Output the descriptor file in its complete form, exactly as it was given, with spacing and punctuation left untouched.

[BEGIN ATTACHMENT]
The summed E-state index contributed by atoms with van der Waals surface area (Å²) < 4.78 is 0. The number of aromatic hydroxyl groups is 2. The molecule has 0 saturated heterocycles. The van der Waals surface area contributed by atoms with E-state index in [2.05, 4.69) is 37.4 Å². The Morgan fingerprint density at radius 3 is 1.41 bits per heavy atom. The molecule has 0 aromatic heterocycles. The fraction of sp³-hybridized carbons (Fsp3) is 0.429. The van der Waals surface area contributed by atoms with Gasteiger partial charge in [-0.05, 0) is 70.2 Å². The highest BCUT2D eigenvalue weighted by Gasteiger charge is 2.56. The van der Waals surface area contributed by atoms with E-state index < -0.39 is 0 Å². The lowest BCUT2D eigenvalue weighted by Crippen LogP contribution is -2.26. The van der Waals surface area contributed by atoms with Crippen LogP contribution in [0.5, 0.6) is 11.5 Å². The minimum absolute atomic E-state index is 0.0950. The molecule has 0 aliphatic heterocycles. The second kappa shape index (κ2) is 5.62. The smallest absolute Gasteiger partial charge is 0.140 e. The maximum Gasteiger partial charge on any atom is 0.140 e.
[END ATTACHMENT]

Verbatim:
The summed E-state index contributed by atoms with van der Waals surface area (Å²) < 4.78 is 0. The number of aromatic hydroxyl groups is 2. The molecule has 0 saturated heterocycles. The van der Waals surface area contributed by atoms with E-state index in [2.05, 4.69) is 37.4 Å². The Morgan fingerprint density at radius 3 is 1.41 bits per heavy atom. The molecule has 0 aromatic heterocycles. The fraction of sp³-hybridized carbons (Fsp3) is 0.429. The van der Waals surface area contributed by atoms with Gasteiger partial charge in [-0.05, 0) is 70.2 Å². The highest BCUT2D eigenvalue weighted by Gasteiger charge is 2.56. The van der Waals surface area contributed by atoms with E-state index < -0.39 is 0 Å². The lowest BCUT2D eigenvalue weighted by Crippen LogP contribution is -2.26. The van der Waals surface area contributed by atoms with Crippen LogP contribution in [0.5, 0.6) is 11.5 Å². The minimum absolute atomic E-state index is 0.0950. The molecule has 0 aliphatic heterocycles. The second kappa shape index (κ2) is 5.62. The smallest absolute Gasteiger partial charge is 0.140 e. The maximum Gasteiger partial charge on any atom is 0.140 e.